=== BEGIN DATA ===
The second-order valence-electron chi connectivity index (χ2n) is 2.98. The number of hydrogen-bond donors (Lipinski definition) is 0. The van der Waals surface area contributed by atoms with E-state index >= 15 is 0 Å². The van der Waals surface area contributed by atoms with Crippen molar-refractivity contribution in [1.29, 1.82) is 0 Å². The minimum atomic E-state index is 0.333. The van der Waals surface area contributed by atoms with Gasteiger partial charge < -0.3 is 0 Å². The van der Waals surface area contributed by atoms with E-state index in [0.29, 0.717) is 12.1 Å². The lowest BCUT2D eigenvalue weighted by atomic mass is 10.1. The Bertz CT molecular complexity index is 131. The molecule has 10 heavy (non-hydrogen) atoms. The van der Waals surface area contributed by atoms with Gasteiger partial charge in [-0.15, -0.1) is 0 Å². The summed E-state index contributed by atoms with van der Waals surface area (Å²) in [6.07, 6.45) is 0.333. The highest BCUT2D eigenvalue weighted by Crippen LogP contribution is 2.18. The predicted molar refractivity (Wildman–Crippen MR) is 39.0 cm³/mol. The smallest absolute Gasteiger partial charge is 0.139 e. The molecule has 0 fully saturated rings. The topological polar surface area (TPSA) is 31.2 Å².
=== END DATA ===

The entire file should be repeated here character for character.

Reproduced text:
The second-order valence-electron chi connectivity index (χ2n) is 2.98. The number of hydrogen-bond donors (Lipinski definition) is 0. The van der Waals surface area contributed by atoms with E-state index >= 15 is 0 Å². The van der Waals surface area contributed by atoms with Crippen molar-refractivity contribution in [1.29, 1.82) is 0 Å². The minimum atomic E-state index is 0.333. The van der Waals surface area contributed by atoms with Gasteiger partial charge < -0.3 is 0 Å². The van der Waals surface area contributed by atoms with E-state index in [0.29, 0.717) is 12.1 Å². The lowest BCUT2D eigenvalue weighted by atomic mass is 10.1. The Bertz CT molecular complexity index is 131. The molecule has 10 heavy (non-hydrogen) atoms. The van der Waals surface area contributed by atoms with Gasteiger partial charge in [-0.15, -0.1) is 0 Å². The summed E-state index contributed by atoms with van der Waals surface area (Å²) in [6.07, 6.45) is 0.333. The highest BCUT2D eigenvalue weighted by Crippen LogP contribution is 2.18. The predicted molar refractivity (Wildman–Crippen MR) is 39.0 cm³/mol. The smallest absolute Gasteiger partial charge is 0.139 e. The molecule has 0 fully saturated rings. The topological polar surface area (TPSA) is 31.2 Å².